Oldest East African Stone-Age Tools Discovered In Western Kenya

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Western Kenya has discovered the oldest stone-age tools.

Scientists from the National Museums of Kenya, the Smithsonian National Museum of Natural History, and Queens College have completed groundbreaking research.

Its findings raise new questions about who created the first stone-age innovations known as the Oldowan toolkit.

The tools were used by early humans in western Kenya 2.9 million years ago, according to the research.

The team of researchers was taken aback.

“The main objective of the project is to try and understand the evolution history happening in the Homa Peninsula basin, Rahab Kinyanjui, a paleo-botanist at the National Museums of Kenya said.

“And Nyanyanga happened to be one of the sites that we worked in and while working there we got the Oldowan tools. We are sort of closing to 2.6 (million years) as the most optimum date that we can talk about making it the oldest Oldowan tool in the East African region.”

The Oldowan toolkit includes three types of stone tools: flakes, hammer-stones and cores.

The wear patterns reveal that the stones from the ancient butchery site of Homa Peninsula Basin (western Kenya) were used to process a wide range of materials and foods that included meat, bone marrow and plants.

“When you pick one like this one, the collection manager at National Museums of Kenya said pointing at a stone, you can see all these fractures which means they have been created by humans as they were extracting some smaller tools like this one which was used to slaughter animals like the hippopotamus.”

Human evolutionary ancestor(s)

According to the scientists, the teeth are the oldest Paranthropus fossils ever found and their presence at a site close to the stone tools raises a debate about which human evolutionary ancestor made the tools.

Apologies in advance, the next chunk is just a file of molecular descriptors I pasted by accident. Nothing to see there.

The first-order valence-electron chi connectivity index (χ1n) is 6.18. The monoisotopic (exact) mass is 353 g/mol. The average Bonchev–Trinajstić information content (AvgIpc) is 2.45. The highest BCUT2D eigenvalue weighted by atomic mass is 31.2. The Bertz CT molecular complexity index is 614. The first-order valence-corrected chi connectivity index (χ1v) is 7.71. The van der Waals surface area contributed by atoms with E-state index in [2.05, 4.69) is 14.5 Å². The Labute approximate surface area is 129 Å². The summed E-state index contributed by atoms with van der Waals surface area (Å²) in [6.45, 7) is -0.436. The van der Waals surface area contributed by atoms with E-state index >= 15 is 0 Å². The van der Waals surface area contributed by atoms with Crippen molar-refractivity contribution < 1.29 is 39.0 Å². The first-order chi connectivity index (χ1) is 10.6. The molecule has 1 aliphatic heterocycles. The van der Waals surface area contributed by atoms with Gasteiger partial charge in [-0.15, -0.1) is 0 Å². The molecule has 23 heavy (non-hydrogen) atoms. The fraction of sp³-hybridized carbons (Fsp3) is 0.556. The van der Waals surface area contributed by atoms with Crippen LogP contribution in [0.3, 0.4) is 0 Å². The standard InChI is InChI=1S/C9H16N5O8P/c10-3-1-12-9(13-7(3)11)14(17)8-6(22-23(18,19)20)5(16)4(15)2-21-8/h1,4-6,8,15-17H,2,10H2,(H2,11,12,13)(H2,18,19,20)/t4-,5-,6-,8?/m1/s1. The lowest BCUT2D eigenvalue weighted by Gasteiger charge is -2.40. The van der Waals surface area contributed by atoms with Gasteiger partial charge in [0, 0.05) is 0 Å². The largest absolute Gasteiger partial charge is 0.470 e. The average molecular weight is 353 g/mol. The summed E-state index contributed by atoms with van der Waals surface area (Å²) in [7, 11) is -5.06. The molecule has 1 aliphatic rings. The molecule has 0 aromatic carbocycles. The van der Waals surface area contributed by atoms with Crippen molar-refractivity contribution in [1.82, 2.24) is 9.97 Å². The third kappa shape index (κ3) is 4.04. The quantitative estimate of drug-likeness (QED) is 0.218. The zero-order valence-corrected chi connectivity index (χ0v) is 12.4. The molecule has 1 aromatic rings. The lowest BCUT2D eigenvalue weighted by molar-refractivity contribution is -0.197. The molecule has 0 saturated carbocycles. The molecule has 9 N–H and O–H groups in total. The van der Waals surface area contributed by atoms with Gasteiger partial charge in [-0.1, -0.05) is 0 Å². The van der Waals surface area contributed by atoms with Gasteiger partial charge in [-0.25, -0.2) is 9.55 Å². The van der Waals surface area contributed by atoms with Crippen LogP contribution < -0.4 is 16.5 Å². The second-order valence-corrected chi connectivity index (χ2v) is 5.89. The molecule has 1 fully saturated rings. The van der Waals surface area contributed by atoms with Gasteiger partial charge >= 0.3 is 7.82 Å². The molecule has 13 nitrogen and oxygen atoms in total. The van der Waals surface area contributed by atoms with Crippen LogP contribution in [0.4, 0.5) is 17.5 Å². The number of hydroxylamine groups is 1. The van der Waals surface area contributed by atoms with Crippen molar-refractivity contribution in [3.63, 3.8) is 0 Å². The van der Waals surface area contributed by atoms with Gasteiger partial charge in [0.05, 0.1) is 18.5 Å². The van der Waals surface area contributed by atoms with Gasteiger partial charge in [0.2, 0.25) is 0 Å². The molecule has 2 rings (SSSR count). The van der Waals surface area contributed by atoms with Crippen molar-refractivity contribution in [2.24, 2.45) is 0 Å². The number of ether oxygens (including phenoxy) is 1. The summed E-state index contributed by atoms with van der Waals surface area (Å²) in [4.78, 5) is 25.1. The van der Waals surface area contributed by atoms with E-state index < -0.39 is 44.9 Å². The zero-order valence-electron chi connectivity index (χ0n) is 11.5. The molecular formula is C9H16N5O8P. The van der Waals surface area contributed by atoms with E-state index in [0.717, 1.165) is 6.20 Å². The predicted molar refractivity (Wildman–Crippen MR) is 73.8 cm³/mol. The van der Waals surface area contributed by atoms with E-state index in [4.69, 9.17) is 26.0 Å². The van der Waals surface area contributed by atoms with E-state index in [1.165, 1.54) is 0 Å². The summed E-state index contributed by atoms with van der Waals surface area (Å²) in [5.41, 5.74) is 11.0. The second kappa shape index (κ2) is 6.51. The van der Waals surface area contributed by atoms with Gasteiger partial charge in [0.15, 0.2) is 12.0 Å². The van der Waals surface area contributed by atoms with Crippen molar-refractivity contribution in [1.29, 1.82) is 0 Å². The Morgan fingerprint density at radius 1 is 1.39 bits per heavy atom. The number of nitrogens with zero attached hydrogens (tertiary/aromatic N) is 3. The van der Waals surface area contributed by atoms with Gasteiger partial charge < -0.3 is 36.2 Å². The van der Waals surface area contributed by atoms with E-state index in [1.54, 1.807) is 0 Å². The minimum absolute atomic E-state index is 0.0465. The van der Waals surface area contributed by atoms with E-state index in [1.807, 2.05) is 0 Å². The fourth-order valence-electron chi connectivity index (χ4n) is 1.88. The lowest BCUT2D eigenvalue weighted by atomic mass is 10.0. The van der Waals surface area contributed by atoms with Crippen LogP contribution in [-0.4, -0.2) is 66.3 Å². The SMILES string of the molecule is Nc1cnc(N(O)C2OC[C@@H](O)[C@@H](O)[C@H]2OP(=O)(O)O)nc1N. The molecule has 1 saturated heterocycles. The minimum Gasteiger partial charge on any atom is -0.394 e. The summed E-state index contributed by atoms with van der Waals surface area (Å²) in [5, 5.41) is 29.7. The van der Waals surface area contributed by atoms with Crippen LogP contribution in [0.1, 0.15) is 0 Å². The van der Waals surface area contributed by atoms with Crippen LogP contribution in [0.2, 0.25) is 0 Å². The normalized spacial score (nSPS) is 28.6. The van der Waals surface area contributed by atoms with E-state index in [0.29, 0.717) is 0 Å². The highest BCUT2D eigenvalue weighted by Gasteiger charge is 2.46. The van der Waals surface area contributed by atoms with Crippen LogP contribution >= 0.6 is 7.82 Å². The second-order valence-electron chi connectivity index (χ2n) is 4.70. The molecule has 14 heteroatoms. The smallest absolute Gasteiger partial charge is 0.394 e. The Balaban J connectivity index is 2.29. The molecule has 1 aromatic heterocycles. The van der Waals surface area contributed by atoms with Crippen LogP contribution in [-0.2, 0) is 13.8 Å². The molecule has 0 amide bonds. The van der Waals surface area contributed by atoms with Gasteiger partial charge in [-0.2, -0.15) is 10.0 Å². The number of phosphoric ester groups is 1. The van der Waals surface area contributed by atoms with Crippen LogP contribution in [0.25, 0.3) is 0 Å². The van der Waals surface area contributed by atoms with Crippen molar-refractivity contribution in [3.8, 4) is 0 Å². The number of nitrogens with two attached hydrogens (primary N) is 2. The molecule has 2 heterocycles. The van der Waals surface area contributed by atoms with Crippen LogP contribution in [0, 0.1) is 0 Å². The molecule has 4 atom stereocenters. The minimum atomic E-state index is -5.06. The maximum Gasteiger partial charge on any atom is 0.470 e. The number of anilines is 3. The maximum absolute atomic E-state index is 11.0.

“This tool is associated with Paranthropus species unlike how maybe you would expect it because most of the Oldowan tools have been associated with homo species but this one in particular we do not have homo species that have been uncovered yet unless maybe in future as work progresses it might be found. But at the moment, we can only talk about what has been found and that is another thing that makes it special,” says Kinyanjui.

Scientists had for a long time assumed that only the genus Homo (a genus to which humans belong) was capable of making tools out of stone.

Beyond offering a window into the dawn of stone technology, the findings bring forth questions about the hominid society of that time and the relationship between culture adaptation and environment.

“When you are thinking about the course of human evolution and the relationship between culture and adaptation and culture and environment and culture and hominid adaptability, the Oldowan seems to be the first of sort of indications of culture being really significant to potentially the survival of more species because and you know in terms of something that is being transmitted not only within the group but between groups and spreading in populations around the world, this is the first technology that shows that like it spreads across Africa which is a huge continent.”

The Homa Peninsula 2.9 million-year-old tools are now the oldest examples of Oldowan stone tools.

The previously known oldest examples of Oldowan stone tools were found in Ledi-Geraru, Ethiopia.

They are 2.6 million years old.

 

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